Archive | Climate/Weather

Hurricane Beryl Continues To Track Closer To Caribbean Islands, Hurricane Watch Issued For Dominica

By  //  July 6, 2018

ABOVE VIDEO: Meteorologist Mike Lyons of WPBF News has the latest on Hurricane Beryl. (WPBF 25 News Video)

BREVARD COUNTY, FLORIDA – Category 1 Hurricane Beryl continues to roll closer to the Caribbean as the first hurricane watch has been issued for the Dominica Island, according to the National Hurricane Center (NHC).

Tropical Storm Watch has been issued for Martinique, Guadeloupe, St. Martin, and St. Barthelemy.

After the latest NHC report, Beryl continues to hold steady at 80 mph max sustained winds and moving to the west at 15 mph.

On the current forecast track, the center of Hurricane Beryl will approach the Lesser Antilles over the weekend and cross the island chain late Sunday or Monday.

“Additional strengthening is forecast during the next couple of days, and Beryl is expected to still be a hurricane when it reaches the Lesser Antilles late Sunday or Monday,” said the National Hurricane Center.

“Weakening is expected once Beryl reaches the eastern Caribbean Sea on Monday, but the system may not degenerate into an open trough until it reaches the vicinity of Hispaniola and the central Caribbean Sea.”

Category 1 Hurricane Beryl continues to roll closer to the Caribbean as the first hurricane watch has been issued for the Dominica Island, according to the National Hurricane Center (NHC). (TWC Image)

Hurricane-force winds extend outward up to 10 miles from the center, and tropical-storm-force winds extend outward up to 35 miles.

National Hurricane Center says islands west of Lesser Antilles should continue monitor the progress of Beryl, as more hurricane watches could be issued in the coming days.

Category 1 Hurricane Beryl continues to roll closer to the Caribbean as the first hurricane watch has been issued for the Dominica Island, according to the National Hurricane Center (NHC). (TWC Image)

ABOVE VIDEO: Longtime Central Florida Meteorologist and Space Coast Daily correspondent Danny Treanor offers some advice on how to prepare for the upcoming 2018 hurricane season.

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Montserrat to host OECS Environment Council Meeting

Montserrat to host OECS Environment Council Meeting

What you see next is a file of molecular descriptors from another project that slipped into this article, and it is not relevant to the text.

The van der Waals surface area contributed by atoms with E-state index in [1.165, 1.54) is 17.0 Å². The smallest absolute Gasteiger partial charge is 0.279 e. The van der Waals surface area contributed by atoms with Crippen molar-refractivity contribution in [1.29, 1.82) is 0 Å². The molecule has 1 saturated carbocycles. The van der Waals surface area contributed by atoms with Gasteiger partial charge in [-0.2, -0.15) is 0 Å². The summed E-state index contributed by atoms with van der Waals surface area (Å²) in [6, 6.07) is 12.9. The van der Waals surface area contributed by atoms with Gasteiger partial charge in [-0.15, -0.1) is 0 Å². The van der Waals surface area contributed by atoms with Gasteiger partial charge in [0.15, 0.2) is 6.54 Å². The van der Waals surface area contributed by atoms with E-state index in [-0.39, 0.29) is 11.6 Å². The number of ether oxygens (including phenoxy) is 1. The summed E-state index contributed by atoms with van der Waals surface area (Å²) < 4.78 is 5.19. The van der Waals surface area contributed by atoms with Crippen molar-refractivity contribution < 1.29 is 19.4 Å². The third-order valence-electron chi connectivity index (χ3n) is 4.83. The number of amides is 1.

Under caption “Montserrat: still here, still home, still nice”, on June 15, 2018 we published that the Organisation of East Caribbean States (OECS) revealed that this year, the much-anticipated OECS Council of Ministers of Environment Sustainability (COMES 5) will be held in this lovely island of Montserrat.

The 5th Meeting of the Council of Ministers of Environmental Sustainability (COMES) of the Organisation of Eastern Caribbean States (OECS) will take place in Montserrat from Tuesday, July 10 to 11, under the theme “Building Resilience on the Frontlines of Climate Change”.

The Ministry of Agriculture, Trade, Lands, Housing and the Environment (MATLHE) is preparing to welcome more than 40 delegates to the island, for the Meeting, which will be chaired by the Honourable Minister David Osborne who will address the opening ceremony, along with other speakers who will deliver remarks pertaining to environment and climate change issues on Montserrat and the region.

Minister Osborne noted that this year’s theme is important given the devastation experienced in the region last year. He said following last year’s catastrophic hurricane season, there is heightened awareness and drive in the region for all of us to become more resilient to these natural hazards which are influenced greatly by climate change.

The Minister further noted that this year’s theme “Accelerating Sustainable Development: Addressing Challenges and Creating Opportunities.” is important given the devastation experienced in the region last year. He said following last year’s catastrophic hurricane season, there is heightened awareness and drive in the region for all of us to become more resilient to these natural hazards which are influenced greatly by climate change. Minister Osborne further noted that the COMES5 Meeting provides an avenue for environment ministers in the region to take a unified position on matters affecting our environment.

The OECS in announcing the meeting in June said, “The COMES 5 comes at a critical juncture, given the severe economic and social impacts of the hurricanes of 2017 and  will provide the forum for ministers to engage with senior technocrats and development partners and to make decisions that will advance the climate and overall environmental resilience of the region.”

As part of the meeting, the delegates will deliberate on several matters to include strengthening disaster preparedness and response coordination; The Blue and Green Economies; and Energy resilience among others.

Delegates were to begin arriving on island over this weekend and will include OECS Environment Ministers, technical officers and regional partners. It is not certain how this will evolve as due to the threat of hurricane Beryl ferry operations and flights had been suspended but are expected to resume on Monday afternoon.


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Governor Pearce press brief after NDPRAC meeting

Montserrat prepares for the first 2018 hurricane threat